It had been snowing in Kyoto each day, but only for a few hours each day and melting when it hit the ground.  Almost as soon as I left Kyoto on the train heading north for Kanazawa, there was snow everywhere.  Here are a couple of shots out of the window of the train:

Not far out of Kyoto, from a moving train

Here, we were stopped at a station. Note the giant Buddha in the background.

When I got to Kanazawa, it was snowing heavily and the back streets of the city were a kind of eerie wonderland.

Young businessmen, perhaps. Suits and ties and umbrellas for the rain.

Waiting for passers-by

... Found one!

The young woman here is giving away free small packs of tissues on the street corner with some kind of commercial information on the wrapping, written of course in Japanese.

Some of the local boys ...

Municipal sculpture

A corner of a small shrine in a city street

Kanazawa escaped bombing in World War 2, so the old city survives.  This kind of snow was not typical for this time of the year.  In three of the previous four years, there was no snow at all for the equivalent days to my visit.

(All images with my “pocket camera”, a Fujifilm X100).

29th January: Kyoto – The Philosopher’s Path – Ginkakuji (The Silver Pavilion)

Finally, at the end of the path, I reached the Silver Pavilion.  This was built by Ashikaga Yoshimasa, the grandson of the shogun who built the Golden Pavilion (Ashikaga Yoshimitsu).  It was planned in 1460 but due to the Onin Wars was not completed until the early 1480s.  It was Yoshimasa‘s residence from 1484 and became a Buddhist temple after he died in 1490.  It was originally intended to be clad in silver, though that never actually came about.  According to one source, it is best viewed by moonlight (when of course the gates are locked and it is not accessible).

The most magnificent thing about the Temple is actually the garden.  Here are details from the zen garden flanking the path on the way in.

Zen dry garden detail

Zen dry garden detail with bonsai

Ginkaku ("Silver Pavilion") and Kinkyo-chi ("Brocade Mirror Pond")

Many of the elements in the view from the image above date back to the time of original construction by Ashikaga Yoshimasa.  The Silver Pavilion itself never burned down though most of the other original buildings do not survive.

Ashikaga Yoshimasa (1435-1490) was shogun 1443 to 1473.  He was a great patron of the arts but not so successful politically.  In 1464 he adopted his younger brother Ashikaga Yoshimi and persuaded him to leave the priesthood  so there would be no contention over his succession.  However, the next year he unexpectedly acquired a son, who was then his favoured successor.  This led to the Onin War of 1467-1477, though it was partly merely an excuse for conflict between two leading daimyo, Hosokawa Katsumoto and Yamana Sōzen.  Both had armies of 80,000 men, encamped in eastern and western Kyoto respectively.  By the time the war fizzled out, with both leading daimyo dead and no advantage to either side, most of Kyoto was devastated.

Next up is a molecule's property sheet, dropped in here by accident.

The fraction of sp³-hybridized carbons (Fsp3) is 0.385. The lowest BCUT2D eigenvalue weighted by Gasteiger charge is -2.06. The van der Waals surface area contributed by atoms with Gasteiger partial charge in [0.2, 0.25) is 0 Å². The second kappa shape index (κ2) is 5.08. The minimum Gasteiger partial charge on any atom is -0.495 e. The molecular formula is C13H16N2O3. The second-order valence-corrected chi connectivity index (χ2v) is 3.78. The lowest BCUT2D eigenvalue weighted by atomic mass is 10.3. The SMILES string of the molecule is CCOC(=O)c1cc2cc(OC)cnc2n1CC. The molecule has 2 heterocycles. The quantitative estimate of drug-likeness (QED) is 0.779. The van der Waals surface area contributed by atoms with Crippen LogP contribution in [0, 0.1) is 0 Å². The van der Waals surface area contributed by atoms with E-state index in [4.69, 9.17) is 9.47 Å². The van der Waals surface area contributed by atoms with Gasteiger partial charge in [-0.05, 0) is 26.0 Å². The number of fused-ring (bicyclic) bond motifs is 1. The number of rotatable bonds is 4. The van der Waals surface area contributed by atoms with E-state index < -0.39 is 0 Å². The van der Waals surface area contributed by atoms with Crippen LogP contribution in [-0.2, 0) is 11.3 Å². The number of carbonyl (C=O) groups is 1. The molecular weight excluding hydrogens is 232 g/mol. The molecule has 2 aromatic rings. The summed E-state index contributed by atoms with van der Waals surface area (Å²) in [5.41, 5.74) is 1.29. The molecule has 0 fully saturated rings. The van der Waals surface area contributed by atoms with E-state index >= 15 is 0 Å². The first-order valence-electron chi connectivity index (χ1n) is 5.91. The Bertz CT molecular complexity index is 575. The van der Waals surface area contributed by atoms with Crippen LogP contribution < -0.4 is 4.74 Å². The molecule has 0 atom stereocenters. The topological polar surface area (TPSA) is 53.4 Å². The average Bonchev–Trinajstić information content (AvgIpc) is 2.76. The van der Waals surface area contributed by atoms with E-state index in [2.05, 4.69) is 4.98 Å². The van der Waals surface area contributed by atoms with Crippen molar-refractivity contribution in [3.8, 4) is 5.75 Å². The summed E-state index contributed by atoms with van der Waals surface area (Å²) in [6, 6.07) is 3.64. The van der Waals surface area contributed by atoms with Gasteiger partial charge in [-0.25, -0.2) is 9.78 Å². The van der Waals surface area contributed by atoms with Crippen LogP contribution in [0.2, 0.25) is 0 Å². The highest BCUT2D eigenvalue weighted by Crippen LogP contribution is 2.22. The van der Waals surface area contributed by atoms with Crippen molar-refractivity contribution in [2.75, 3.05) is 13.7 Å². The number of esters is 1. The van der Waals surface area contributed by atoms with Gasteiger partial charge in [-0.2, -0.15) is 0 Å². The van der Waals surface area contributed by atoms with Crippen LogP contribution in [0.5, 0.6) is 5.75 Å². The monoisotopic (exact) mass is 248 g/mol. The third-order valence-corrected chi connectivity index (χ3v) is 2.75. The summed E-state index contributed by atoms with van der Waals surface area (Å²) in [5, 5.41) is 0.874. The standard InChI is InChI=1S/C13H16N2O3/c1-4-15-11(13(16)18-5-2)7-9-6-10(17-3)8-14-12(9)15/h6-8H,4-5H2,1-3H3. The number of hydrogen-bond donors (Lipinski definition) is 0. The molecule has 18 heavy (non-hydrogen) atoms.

Yoshimasa is said to have quietly take refuge in meditation and artistic pursuits while the war raged around him, perhaps rather like Nero is said to have fiddled while Rome burned.  However, at least in Nero’s case, this is not now generally seen as an accurate depiction.

The Ashikaga shoguns after Yoshimasa had little power and were the effective captives of powerful clans.  The end of the Onin Wars didn’t bring peace, either.  Instead, general conflict spread across the country in what became the Sengoku or Warring States period until stability returned with the Tokugawa period at the beginning of the seventeenth century.

Ginshanden ("Sea of Silver Sand")

The sand sculptures were not present in the early years of the temple and date to the early seventeenth century.

Ginshanden ("Sea of Silver Sand")

The Hondo or “Spirit Hall” lies beyond the Gishanden or “Sea of Silver Sand”.

Kogetsudai ("Moon-Viewing Platform"), often said to depict Mt Fuji

Ginkaku ("Silver Pavilion") and Kinkyo-chi ("Brocade Mirror Pond"). A view that may be little changed from the late fifteenth century.

Tree in late afternoon near the Silver Pavilion

29th January: Kyoto – The Philosopher’s Path – Honen-In

On the way from Nanzen-Ji to Ginkakuji along the Philosopher’s Walk, I also dropped into Honen-In Temple which does not allow photographs inside the buildings.  However, I was particularly taken with the thatched gate leading to the temple past two sculpted sand mounds maintained by the monks.

Honen-In is a small Jodo-shu temple, founded in 1680 to honor Honen (1133-1212), the founder of Amidism or Pure Land Buddhism, which was a faith-based rival to Zen.  Jodo-shu is a subsect of Amidism.

Honen-In Gate

Facade of Building at Honen-In

Honen-In Gate, sand sculptures and people